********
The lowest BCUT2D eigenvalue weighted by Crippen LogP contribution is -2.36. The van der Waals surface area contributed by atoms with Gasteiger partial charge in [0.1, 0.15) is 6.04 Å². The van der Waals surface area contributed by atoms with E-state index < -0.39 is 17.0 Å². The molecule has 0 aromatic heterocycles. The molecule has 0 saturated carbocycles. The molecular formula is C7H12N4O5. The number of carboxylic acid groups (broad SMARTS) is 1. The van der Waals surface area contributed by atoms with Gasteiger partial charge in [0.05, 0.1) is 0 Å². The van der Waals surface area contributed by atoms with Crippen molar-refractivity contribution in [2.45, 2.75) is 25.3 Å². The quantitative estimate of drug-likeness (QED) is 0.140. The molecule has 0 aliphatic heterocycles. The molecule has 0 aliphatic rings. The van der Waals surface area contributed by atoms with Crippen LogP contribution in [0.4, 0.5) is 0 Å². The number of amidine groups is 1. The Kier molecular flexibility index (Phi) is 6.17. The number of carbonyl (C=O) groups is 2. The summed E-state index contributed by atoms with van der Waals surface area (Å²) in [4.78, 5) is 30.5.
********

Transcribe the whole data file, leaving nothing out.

The lowest BCUT2D eigenvalue weighted by Crippen LogP contribution is -2.36. The van der Waals surface area contributed by atoms with Gasteiger partial charge in [0.1, 0.15) is 6.04 Å². The van der Waals surface area contributed by atoms with E-state index < -0.39 is 17.0 Å². The molecule has 0 aromatic heterocycles. The molecule has 0 saturated carbocycles. The molecular formula is C7H12N4O5. The number of carboxylic acid groups (broad SMARTS) is 1. The van der Waals surface area contributed by atoms with Gasteiger partial charge in [0.05, 0.1) is 0 Å². The van der Waals surface area contributed by atoms with Crippen molar-refractivity contribution in [2.45, 2.75) is 25.3 Å². The quantitative estimate of drug-likeness (QED) is 0.140. The molecule has 0 aliphatic heterocycles. The molecule has 0 aliphatic rings. The van der Waals surface area contributed by atoms with Crippen LogP contribution in [0.4, 0.5) is 0 Å². The number of amidine groups is 1. The Kier molecular flexibility index (Phi) is 6.17. The number of carbonyl (C=O) groups is 2. The summed E-state index contributed by atoms with van der Waals surface area (Å²) in [4.78, 5) is 30.5.